As Times columnist Jenni Russell put it in a recent Red Box podcast, no government would dare impose a comparable tax increase on the rest of the population. One can spend a lot of time in Wonkhe circles debating the relative progressiveness of the current student loans system in-and-of-itself. Far less time is given to considering the fairness of student loans compared to the wider tax system, and compared to those who have never incurred the debt at all.
It is frustrating how little the economic (for young graduates) and political costs (for Liberal Democrats and Conservatives) of all this are appreciated in universities. There are many legitimate (and illegitimate) reasons for some of the hostility directed at the sector over the past year, but the growing numbers of loan payees out there must surely be part of the puzzle.
One might expect a politician such as David Willetts to be in some denial about the unjust intergenerational legacy of his own time in office, but universities should definitely not forget it. For all the loathing of “consumerism” and newly-expected deference to millennial students’ whims and wishes, over 35s working in universities would do well to remember that it is recent graduates who have lost out to sustain their wages (and pensions) over the past decade and a half.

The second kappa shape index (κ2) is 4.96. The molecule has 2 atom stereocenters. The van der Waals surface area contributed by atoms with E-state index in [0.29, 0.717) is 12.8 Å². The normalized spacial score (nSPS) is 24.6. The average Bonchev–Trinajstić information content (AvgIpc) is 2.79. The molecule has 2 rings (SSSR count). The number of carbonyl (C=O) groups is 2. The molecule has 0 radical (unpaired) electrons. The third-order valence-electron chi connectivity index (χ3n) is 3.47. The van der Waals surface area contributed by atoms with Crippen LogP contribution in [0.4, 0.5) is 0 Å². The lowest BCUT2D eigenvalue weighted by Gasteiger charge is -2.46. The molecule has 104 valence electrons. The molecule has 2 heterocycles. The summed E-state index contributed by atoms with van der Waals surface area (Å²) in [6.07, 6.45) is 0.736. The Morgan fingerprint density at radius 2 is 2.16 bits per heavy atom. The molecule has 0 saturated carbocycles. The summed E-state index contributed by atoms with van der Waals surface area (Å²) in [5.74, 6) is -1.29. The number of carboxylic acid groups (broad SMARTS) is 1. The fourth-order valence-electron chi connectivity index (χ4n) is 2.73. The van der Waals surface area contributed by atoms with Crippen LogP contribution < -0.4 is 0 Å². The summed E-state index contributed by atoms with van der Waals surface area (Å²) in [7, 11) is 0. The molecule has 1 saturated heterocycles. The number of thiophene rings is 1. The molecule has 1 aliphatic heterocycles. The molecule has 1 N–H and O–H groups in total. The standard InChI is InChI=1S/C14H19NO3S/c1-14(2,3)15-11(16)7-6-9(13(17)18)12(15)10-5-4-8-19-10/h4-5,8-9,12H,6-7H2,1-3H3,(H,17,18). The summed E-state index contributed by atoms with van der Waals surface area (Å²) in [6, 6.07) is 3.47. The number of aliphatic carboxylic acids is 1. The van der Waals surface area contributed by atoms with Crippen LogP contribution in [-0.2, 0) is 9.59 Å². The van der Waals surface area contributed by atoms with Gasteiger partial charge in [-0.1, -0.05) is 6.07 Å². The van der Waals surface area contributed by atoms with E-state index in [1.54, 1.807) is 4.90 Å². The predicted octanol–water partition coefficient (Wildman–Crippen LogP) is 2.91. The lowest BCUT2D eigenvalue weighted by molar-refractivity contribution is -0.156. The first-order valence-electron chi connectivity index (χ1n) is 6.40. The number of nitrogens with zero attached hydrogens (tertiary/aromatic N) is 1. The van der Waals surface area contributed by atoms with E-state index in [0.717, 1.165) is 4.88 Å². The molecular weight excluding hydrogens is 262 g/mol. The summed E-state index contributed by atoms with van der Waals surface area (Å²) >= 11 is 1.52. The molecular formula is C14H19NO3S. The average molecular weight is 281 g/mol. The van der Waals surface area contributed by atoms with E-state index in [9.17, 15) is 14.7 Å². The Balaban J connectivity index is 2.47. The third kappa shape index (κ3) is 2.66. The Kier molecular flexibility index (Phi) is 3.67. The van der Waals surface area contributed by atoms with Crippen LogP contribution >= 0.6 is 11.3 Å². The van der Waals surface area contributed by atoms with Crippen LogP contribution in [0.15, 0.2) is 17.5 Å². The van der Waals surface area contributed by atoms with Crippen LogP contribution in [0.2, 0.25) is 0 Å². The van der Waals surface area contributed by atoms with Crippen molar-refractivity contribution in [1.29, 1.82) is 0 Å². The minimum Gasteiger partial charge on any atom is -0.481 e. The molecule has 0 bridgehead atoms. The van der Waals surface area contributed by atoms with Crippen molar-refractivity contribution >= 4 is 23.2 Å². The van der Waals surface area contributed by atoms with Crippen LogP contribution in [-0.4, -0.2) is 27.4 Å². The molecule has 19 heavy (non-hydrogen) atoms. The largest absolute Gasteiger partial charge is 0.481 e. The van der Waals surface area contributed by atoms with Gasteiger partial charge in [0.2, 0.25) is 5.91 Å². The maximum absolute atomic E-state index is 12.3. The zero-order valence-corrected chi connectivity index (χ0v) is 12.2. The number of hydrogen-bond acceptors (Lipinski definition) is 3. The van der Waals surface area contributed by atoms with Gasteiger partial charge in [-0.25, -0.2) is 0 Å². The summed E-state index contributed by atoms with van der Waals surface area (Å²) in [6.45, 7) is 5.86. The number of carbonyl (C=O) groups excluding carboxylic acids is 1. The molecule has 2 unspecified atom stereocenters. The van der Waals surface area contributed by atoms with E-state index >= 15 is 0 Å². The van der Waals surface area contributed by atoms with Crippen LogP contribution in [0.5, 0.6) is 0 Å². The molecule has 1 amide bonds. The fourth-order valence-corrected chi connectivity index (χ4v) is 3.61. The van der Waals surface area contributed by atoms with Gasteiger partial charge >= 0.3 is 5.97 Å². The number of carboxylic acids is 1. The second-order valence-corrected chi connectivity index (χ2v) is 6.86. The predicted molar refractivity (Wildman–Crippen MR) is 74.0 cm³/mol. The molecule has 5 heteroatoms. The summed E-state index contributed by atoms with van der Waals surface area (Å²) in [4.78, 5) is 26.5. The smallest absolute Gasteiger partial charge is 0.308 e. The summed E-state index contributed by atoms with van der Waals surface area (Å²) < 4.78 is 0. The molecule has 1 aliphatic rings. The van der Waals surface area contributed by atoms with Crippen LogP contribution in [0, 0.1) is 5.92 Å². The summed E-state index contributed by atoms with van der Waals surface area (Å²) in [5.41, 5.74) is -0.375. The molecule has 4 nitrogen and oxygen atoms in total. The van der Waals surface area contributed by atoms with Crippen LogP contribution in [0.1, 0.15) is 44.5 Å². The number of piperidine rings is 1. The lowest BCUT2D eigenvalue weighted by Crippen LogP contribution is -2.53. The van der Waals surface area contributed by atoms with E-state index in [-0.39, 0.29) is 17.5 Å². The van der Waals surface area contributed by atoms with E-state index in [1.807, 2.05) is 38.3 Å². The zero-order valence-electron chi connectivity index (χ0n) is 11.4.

The wicked web
In the grand scheme of real-world injustices, it would be easy and fair to write much of my moaning off as a fringe and largely middle-class concern. But as WG Runciman’s famous study of “relative deprivation” from the 1960s shows, relative inequality often matters more politically than real inequality. People get angry when their situation doesn’t match their comparators or expectations. For middle-class graduate millennials, this is usually their middle-class graduate parents.